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Be prepared this winter:


Avoiding H1N1, seasonal flu and other viruses too

It is likely that memories of last year’s flu season are still fresh in the minds of many — H1N1 infected millions, and vaccine shortages led to fear and anxiety while waiting for the flu vaccine to arrive.

The official start of the 2010 flu season isn’t far away, and flu activity is likely to peak as usual in January, February and March. It is hard to predict what kind of season we can expect this year, but the latest vaccine — which protects against three strains of flu, including the H1N1 virus — is already beginning to arrive at doctor’s offices and clinics.

This flu season the CDC has voted in favor of a universal recommendation for the flu vaccine — this means that everyone age 6 months or older should get vaccinated. You can get vaccinated anytime from now through the end of April, though sooner is better.

Though a universal flu vaccine recommendation is in place, vaccination of high risk groups continues to be of the utmost importance — children up to the age of 18 are one high risk group; so are seniors, individuals with compromised immune systems and healthcare workers.

If you received the H1N1 vaccination last year, you will still need to receive this year’s vaccination to protect yourself from two other strains of the virus. Even though the pandemic is over, H1N1 is still circulating and we can certainly expect some cases or outbreaks to occur this season.

There are two ways to receive your vaccination: the flu shot or the nasal spray. The flu shot is an inactivated vaccine given by injection into the muscle. The nasal spray — which has increased in popularity over the last few years, particularly for children and adults who have a fear of needles — is a live, weakened vaccine that is sprayed into the nostrils. However, this spray is limited to healthy individuals aged 2 to 49 who are not pregnant and do not have chronic health conditions such as asthma or diabetes.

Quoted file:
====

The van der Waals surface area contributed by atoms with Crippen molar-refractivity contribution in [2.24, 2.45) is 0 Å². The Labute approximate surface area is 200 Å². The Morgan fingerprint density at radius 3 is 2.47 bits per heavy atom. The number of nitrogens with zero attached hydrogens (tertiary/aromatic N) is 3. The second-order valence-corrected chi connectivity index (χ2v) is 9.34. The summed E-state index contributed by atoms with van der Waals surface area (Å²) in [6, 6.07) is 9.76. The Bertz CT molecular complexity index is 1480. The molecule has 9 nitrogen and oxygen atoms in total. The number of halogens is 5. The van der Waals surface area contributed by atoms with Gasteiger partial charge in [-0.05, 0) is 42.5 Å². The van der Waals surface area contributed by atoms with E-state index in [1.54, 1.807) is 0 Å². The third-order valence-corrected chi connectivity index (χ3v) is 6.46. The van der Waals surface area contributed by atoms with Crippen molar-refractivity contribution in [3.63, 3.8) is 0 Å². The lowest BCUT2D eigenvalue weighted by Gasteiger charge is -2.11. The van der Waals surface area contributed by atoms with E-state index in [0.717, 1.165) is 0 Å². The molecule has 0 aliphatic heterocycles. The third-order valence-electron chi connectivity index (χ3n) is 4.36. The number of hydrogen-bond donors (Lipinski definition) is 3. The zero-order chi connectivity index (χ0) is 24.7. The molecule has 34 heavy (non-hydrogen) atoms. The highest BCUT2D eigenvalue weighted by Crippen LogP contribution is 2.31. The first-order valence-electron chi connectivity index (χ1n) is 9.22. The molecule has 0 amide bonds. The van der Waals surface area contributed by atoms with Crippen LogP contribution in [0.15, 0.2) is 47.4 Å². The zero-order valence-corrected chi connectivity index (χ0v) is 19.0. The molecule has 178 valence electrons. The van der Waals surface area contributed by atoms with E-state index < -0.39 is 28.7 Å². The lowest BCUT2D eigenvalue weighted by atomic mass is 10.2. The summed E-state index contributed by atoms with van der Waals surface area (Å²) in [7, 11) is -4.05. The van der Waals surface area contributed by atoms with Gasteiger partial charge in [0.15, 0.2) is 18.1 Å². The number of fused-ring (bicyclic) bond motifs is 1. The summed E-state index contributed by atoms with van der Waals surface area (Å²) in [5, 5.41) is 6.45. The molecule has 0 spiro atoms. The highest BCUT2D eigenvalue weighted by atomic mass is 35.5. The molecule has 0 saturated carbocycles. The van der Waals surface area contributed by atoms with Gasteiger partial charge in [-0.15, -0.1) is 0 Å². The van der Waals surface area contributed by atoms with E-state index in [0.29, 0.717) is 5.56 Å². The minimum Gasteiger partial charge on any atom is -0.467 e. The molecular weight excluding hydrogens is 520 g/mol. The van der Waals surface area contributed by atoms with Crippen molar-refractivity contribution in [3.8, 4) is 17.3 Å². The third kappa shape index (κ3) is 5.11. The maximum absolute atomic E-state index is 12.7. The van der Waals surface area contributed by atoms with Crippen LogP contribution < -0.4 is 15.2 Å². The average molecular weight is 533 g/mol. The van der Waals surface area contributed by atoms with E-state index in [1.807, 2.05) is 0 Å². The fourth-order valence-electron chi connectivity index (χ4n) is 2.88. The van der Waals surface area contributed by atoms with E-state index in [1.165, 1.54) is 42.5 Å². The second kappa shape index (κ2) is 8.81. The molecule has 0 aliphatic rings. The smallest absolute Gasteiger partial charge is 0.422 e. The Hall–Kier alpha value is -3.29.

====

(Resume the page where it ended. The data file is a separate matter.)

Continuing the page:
Vaccination is the first and most important step in protecting against flu and H1N1, but it is also important to take other preventative measures to reduce the likelihood of infection.

For instance, get your children in the habit of washing their hands often — when they use the bathroom, before and after they eat, and after touching things at a public place like a museum, school or playground.  They should wash with soap and warm water and they should do it long enough to be able to sing “Happy Birthday” — and so should you. Keep bottles of Purell, or other alcohol-based anti-bacterial gels handy, and be sure to pack children’s backpacks with tissues and teach them to use the tissues to cover their mouths when they sneeze. If there is no tissue handy, teach them to sneeze into their shirt or the crook of their elbow, and not cover their mouths with their hands.

Shaking hands with someone who is sick is asking for trouble, so keep your distance when you know or suspect someone has a cold. More viruses are transmitted from contact with skin or by close face-to-face contact than from germs drifting through the air. Make sure you get enough sleep and eat plenty of fruits and veggies to keep up your immunity.

In addition, if you suspect that you or your child may be sick with the flu — fever, body-aches, stuffy or runny nose, cough, sore throat, perhaps nausea and vomiting — stay home until the fever has been gone for at least 24 hours.

Being prepared for the seasonal flu and H1N1 flu is the best defense and it is never too early to get ready.

Dr. Benjamin Kruskal is a pediatrician and Director of Infection Control at Harvard Vanguard Medical Associates, a multi-specialty medical group offering primary and specialty care.  For an up-to-date listing of physicians accepting new patients, visit .

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